If Lanto Griffin plays well this week in the Barracuda Championship, he knows who to thank.
Griffin has been getting lessons and advice from one of the top golfers in the world, Vijay Singh.
Griffin got to know Singh’s son, Qass, at a golf course and after the coronavirus shut down the PGA Tour in the spring and they started working out together.
Griffin said Vijay Singh is a bit misunderstood by the public.
“Vijay is one of those guys where if you don’t know him, you kind of think he’s different than he is, I guess. He’s an extremely generous guy and a lot of fun to be around,” Griffin said. “I went over and worked out at 9 a.m. thinking I’m just doing one or two workouts with him, and 10 weeks later I spent every single day with him.”
Griffin said Vijay Singh is caring and generous with his time and enjoys helping other golfers.
“He’s probably spent six or seven hours with my girlfriend helping her with her swing. I never once asked him to do that, either. He just goes over and he likes helping people. I think in the media he’s got a little bit of a bad rap, and it couldn’t be further from who he is as a person,” Griffin said.
Vijay Singh, 57, won 34 times on the PGA Tour and is in the World Golf Hall of Fame.
Griffin said he helped with his swing and some other pointers, but the big takeaway is his mental approach and how he carries himself.
Griffin admitted he did not work too hard at golf before meeting Vijay Singh.
“He loves the game. I think he probably loves the game more than anybody I’ve ever met, and it shows. He does the stuff that people don’t want to do, doing little drills and working on swing changes and doing the stuff two, three hours of doing the same little drill, maybe it’s a one-handed just using your right arm or whatever it may be, but he puts the time in,” Griffin said.
Griffin is the highest ranked player in the Barracuda in the FedEx Cup standings at No. 10. He is in his second season on the PGA Tour.
Golfers who finish in the top 10 at the end of the regular season qualify for Wyndham Rewards tournament.
Griffin is tied for 18th after the first day at Old Greenwood. He scored eight points in the Modified Stableford scoring format, six points back of the lead.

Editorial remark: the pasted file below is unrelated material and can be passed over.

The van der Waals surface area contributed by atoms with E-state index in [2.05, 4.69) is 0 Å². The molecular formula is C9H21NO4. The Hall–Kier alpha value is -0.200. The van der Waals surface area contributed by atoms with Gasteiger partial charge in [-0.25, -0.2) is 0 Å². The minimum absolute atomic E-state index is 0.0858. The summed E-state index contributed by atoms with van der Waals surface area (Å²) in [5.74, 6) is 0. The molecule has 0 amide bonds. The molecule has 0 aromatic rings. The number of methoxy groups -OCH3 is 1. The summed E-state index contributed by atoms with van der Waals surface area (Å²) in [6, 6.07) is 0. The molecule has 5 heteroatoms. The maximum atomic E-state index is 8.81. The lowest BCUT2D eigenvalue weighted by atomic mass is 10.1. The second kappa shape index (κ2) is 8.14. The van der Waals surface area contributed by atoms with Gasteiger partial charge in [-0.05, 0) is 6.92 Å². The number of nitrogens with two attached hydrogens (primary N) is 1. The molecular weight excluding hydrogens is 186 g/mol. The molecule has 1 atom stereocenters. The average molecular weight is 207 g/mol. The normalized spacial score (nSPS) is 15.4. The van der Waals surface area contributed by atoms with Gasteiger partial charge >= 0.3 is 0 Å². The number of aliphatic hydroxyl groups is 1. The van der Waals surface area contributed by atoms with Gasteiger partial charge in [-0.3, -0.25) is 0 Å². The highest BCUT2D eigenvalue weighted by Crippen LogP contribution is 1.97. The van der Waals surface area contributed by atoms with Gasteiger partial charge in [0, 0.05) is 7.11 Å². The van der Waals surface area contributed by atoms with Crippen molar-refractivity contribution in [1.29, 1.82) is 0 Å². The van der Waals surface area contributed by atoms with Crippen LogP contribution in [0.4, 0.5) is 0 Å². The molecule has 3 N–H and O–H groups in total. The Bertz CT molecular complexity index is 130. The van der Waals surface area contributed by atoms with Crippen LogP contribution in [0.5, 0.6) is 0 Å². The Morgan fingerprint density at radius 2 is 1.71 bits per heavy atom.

Co-leaders after first round
Adam Schenk and Ryan Moore are the first-round co-leaders, each with 14 points.
Schenk had seven birdies. He said the key as to not get negative points and to try to save par when possible.
“There are so many of the reachable par-5s and the drivable par-4s. You can’t get them all, so when you don’t get one it’s important to make sure you’re making par and not forcing the issue too much and going backwards. That’s when you really hurt yourself is when you go backwards on those holes,” Schenk said.
Moore, from Las Vegas, said his early tee time on Friday could change his game, citing the cool mornings.
“It’s so cold in the morning that the distances, it’s very different. Just get a good grasp on how far the ball is going in the morning when it’s only 50 or 55 degrees for the first hour, hour and a half we’ll be playing, and then adjust as we go,” Moore said. “It’s a lot trickier than people think because it can change 10 percent throughout a day starting that early in the morning.”
Robert Streb, Seamus Power and Patrick Rogers are three points back at 11. Power had an eagle on the par-5 No. 12.
There were seven golfers tied for sixth with 10 points.
Power said he likes the Old Greenwood course.
“It’s just beautiful, the whole backdrop,” Power said. “But it’s a good test. The fairways are generous, but then if you kind of get away from it a little bit at all, you’re going to find some nasty spots. I think driving is going to be huge this week.”